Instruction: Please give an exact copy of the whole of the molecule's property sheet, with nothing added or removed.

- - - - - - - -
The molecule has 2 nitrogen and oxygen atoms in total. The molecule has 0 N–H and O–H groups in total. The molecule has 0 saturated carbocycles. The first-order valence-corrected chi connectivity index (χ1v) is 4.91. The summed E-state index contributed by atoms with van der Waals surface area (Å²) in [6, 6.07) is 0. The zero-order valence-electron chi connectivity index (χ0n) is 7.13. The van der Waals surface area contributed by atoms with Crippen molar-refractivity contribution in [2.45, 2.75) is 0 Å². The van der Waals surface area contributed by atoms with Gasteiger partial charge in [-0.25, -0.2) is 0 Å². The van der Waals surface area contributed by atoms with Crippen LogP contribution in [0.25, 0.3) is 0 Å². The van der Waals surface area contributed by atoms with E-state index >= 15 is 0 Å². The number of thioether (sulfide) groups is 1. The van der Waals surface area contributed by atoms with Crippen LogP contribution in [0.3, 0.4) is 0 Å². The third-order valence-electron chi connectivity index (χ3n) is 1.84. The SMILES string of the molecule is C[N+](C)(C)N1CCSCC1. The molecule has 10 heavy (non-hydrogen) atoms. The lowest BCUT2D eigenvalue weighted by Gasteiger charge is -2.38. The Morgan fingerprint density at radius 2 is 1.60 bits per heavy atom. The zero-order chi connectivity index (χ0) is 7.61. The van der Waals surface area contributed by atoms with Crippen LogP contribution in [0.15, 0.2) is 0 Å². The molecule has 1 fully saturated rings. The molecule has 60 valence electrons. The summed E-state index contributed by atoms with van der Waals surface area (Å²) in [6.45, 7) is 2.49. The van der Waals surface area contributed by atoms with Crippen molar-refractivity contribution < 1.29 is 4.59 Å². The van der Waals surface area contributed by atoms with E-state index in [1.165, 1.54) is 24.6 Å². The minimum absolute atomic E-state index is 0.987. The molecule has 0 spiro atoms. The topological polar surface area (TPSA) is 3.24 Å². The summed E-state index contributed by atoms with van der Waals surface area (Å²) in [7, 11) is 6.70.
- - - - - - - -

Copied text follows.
The molecule has 2 nitrogen and oxygen atoms in total. The molecule has 0 N–H and O–H groups in total. The molecule has 0 saturated carbocycles. The first-order valence-corrected chi connectivity index (χ1v) is 4.91. The summed E-state index contributed by atoms with van der Waals surface area (Å²) in [6, 6.07) is 0. The zero-order valence-electron chi connectivity index (χ0n) is 7.13. The van der Waals surface area contributed by atoms with Crippen molar-refractivity contribution in [2.45, 2.75) is 0 Å². The van der Waals surface area contributed by atoms with Gasteiger partial charge in [-0.25, -0.2) is 0 Å². The van der Waals surface area contributed by atoms with Crippen LogP contribution in [0.25, 0.3) is 0 Å². The van der Waals surface area contributed by atoms with E-state index >= 15 is 0 Å². The number of thioether (sulfide) groups is 1. The van der Waals surface area contributed by atoms with Crippen LogP contribution in [0.3, 0.4) is 0 Å². The third-order valence-electron chi connectivity index (χ3n) is 1.84. The SMILES string of the molecule is C[N+](C)(C)N1CCSCC1. The molecule has 10 heavy (non-hydrogen) atoms. The lowest BCUT2D eigenvalue weighted by Gasteiger charge is -2.38. The Morgan fingerprint density at radius 2 is 1.60 bits per heavy atom. The zero-order chi connectivity index (χ0) is 7.61. The van der Waals surface area contributed by atoms with Crippen LogP contribution in [0.15, 0.2) is 0 Å². The molecule has 1 fully saturated rings. The molecule has 60 valence electrons. The summed E-state index contributed by atoms with van der Waals surface area (Å²) in [6.45, 7) is 2.49. The van der Waals surface area contributed by atoms with Crippen molar-refractivity contribution < 1.29 is 4.59 Å². The van der Waals surface area contributed by atoms with E-state index in [1.165, 1.54) is 24.6 Å². The minimum absolute atomic E-state index is 0.987. The molecule has 0 spiro atoms. The topological polar surface area (TPSA) is 3.24 Å². The summed E-state index contributed by atoms with van der Waals surface area (Å²) in [7, 11) is 6.70.